- Under the ‘Mandatory Purchase of Flood Insurance’ requirement, homeowners in a Special Flood Hazard Area (SFHA) must buy flood insurance if they have a mortgage from a federally regulated lender. The requirement applies to all forms of federal or federally related financial assistance for buildings located in a SFHA. This affects loans and grants for the purchase, construction, repair, or improvement of any publicly or privately owned buildings in the SFHA, including machinery, equipment, fixtures and furnishings contained in such buildings.
- Homes located outside the high-risk flood zone areas need flood insurance too. Nationally, over 25% of structures that flood each year belong to policyholders whose properties are not in a high risk flood zone.
- Flood insurance is available for all properties located in the City of Gainesville.
- If you’re renting a home or apartment, contents coverage is available from the NFIP to protect your valuables and belongings.
For more information about flood insurance, contact your insurance agent or visit: www.fema.gov/nfip
letter of may change (lomc)
The delineation of the floodplain limits can change. If a developer wishes to alter and/or fill a portion of the floodplain, they must prepare a Flood Study showing no adverse effects or substantial changes in the water surface elevation. This flood study, along with a detailed application, may be submitted to FEMA to be considered for a Letter of Map Revisions (LOMR).
If approved, the LOMR serves as an official revision to the FIRM. Individual property owners may also contest the floodplain designation for their property by submitting information to FEMA for a Letter of Map Amendment (LOMA).
The city has received many LOMRs and LOMAs within our city limits. Lenders and Insurance Companies are not always aware of these changes, so it may be necessary to call the Community Development Department to determine if the floodplain map for your area has changed and to receive a copy of the change. Many Letters of Map Change can also be obtained online from the FEMA Flood Map Store.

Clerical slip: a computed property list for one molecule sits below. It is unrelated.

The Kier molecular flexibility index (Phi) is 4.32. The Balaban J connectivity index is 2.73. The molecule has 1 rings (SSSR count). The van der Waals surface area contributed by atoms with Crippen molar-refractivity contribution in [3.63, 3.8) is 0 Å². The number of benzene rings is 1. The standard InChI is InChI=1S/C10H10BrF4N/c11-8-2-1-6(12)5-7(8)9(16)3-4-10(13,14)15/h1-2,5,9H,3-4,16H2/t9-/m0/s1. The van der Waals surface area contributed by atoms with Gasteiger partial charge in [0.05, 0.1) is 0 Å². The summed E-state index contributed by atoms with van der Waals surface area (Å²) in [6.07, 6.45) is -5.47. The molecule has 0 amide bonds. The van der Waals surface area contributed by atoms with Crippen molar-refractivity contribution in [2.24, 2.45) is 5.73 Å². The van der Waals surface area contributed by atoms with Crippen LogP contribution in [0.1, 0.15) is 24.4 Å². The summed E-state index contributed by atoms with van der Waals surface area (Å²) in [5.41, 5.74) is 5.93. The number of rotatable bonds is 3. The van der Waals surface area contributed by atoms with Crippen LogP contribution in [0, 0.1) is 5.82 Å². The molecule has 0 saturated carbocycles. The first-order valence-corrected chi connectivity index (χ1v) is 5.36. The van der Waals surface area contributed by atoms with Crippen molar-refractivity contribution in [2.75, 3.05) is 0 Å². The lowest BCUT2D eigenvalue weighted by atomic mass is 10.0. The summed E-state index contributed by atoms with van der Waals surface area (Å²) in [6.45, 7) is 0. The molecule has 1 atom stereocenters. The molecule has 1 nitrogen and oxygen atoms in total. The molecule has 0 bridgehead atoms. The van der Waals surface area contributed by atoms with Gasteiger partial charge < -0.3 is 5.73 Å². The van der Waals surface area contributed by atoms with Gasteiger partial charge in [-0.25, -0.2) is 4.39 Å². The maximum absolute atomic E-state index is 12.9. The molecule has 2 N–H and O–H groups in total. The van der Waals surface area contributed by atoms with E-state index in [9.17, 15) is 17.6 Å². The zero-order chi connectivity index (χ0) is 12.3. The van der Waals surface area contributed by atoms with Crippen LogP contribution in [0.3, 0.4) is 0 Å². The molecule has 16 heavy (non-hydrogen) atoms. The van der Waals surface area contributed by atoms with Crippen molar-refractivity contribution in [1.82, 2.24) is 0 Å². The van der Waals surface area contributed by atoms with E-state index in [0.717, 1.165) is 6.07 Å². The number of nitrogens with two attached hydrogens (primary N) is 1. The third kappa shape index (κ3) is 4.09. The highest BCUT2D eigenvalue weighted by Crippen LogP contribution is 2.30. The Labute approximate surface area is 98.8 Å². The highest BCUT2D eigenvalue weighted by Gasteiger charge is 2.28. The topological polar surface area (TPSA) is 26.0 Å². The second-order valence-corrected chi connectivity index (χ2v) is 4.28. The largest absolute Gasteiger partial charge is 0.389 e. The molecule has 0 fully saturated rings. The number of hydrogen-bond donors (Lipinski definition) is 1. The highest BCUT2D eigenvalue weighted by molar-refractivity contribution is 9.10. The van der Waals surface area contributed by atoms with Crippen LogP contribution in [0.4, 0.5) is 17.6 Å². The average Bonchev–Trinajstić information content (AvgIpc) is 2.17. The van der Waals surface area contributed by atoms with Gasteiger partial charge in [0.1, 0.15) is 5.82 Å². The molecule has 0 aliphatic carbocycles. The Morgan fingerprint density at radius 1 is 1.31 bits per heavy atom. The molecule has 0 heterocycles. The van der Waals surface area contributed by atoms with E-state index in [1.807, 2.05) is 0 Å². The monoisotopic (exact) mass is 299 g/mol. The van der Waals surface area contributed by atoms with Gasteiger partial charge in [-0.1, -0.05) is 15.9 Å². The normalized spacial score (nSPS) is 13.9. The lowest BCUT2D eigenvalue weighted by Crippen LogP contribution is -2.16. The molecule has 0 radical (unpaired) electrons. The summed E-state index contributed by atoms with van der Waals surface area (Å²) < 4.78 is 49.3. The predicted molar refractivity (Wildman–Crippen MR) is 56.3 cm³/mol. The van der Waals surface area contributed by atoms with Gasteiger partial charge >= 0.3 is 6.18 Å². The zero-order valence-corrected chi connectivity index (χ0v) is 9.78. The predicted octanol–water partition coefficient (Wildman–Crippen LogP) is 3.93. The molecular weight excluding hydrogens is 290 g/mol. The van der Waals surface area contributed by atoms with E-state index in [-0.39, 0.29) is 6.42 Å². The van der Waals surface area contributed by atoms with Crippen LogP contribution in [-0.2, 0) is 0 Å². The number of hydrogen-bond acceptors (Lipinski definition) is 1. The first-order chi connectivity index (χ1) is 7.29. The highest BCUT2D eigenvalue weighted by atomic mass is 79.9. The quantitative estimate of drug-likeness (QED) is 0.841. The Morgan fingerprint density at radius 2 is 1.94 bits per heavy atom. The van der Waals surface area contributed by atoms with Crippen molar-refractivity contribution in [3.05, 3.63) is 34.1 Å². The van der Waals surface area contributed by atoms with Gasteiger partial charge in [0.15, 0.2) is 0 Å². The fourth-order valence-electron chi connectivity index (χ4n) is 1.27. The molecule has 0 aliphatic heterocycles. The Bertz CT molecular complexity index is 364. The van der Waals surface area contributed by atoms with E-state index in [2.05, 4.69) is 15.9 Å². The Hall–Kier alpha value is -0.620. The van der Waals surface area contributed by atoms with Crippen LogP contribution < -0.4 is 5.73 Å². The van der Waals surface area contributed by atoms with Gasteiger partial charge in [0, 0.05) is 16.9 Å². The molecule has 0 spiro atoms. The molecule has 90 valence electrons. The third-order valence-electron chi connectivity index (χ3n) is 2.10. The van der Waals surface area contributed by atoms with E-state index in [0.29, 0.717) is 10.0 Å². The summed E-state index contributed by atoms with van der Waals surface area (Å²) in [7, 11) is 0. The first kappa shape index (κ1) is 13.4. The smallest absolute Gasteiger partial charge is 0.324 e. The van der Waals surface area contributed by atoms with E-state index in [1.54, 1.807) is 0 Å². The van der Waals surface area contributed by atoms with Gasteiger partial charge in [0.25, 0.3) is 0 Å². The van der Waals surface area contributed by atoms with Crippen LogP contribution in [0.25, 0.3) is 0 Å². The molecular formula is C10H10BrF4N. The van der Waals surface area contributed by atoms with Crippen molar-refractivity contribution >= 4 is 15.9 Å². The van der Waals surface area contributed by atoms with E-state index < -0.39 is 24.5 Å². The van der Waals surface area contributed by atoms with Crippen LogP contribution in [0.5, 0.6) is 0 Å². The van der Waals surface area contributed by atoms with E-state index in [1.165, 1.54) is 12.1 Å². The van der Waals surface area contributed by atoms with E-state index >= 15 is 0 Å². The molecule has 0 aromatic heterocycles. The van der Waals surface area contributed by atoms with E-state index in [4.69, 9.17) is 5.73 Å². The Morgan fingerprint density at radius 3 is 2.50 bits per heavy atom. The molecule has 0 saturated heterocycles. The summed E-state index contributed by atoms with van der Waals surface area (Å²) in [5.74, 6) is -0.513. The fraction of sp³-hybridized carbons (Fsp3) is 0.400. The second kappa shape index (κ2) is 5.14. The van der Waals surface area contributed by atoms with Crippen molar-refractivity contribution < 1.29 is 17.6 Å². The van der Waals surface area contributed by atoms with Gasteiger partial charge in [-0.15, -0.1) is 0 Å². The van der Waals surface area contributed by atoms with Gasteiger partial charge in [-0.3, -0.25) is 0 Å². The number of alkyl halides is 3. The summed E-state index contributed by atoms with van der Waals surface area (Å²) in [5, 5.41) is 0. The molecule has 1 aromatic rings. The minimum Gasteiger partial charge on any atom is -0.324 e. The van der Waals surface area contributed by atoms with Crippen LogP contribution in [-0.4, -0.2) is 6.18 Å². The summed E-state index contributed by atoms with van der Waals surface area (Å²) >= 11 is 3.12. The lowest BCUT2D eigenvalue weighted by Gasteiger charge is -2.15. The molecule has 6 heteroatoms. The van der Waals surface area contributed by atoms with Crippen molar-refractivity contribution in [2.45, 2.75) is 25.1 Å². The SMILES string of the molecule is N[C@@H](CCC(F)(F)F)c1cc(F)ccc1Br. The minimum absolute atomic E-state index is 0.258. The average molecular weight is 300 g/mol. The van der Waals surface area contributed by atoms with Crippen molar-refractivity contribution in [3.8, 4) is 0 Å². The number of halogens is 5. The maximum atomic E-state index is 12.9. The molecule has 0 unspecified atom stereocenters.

- United States Geological Survey
- National Oceanic and Atmospheric Administration
- National Weather Service
- Association of State Floodplain Managers
- Emergency Preparedness
All development in The City of Gainesville needs local and state permits. Contact The City of New Gainesville’s Community Development Department at (940) 668-4799 for advice before you build, fill, place a manufactured home or otherwise develop. The zoning ordinance, flood control ordinance and the International Building Codes have special provisions regulating construction and other developments within floodplains. Without these provisions, flood insurance through the National Flood Insurance Program (NFIP) would not be available to property owners in The City of Gainesville. Any development in the floodplain without a permit is illegal; such activity can be reported to the City of Gainesville Community Development Department at (940) 668-4799.
- Floodplain Development Permit Application
- Elevation Certificate
- Flood Proofing Certificate
- Floodplain Development Decision Tree
- Quick Guide to Floodplain Management in Texas (2015)
WHAT IS SUBSTANTIAL IMPROVEMENT?The National Flood Insurance Program (NFIP) requires that any reconstruction rehabilitation, addition, or other improvement of a structure, the cost of which equals or exceeds 50% of the market value of the structure before the start of construction of the improvement, must conform or meet the same construction requirements as a new building and be constructed above the minimum Base Flood Elevation (BFE) listed on the city’s Flood Insurance Rate Map (FIRM).
WHAT IS SUBSTANTIAL DAMAGE?Substantial damage means damage of any origin sustained by a building or structure when the cost of restoring the building to its pre-damaged condition would equal or exceed 50 % of the market value of the building before the damage occurred. Substantial damage is determined regardless of the actual repair work performed. The City of Plano requires by ordinance that any substantial improvement or substantial damage improvement must have a building permit.
Permit information can be obtained at the Community Development Department located at 104 West Hird Street Gainesville, Texas 76240 or by calling (940)-668-4799.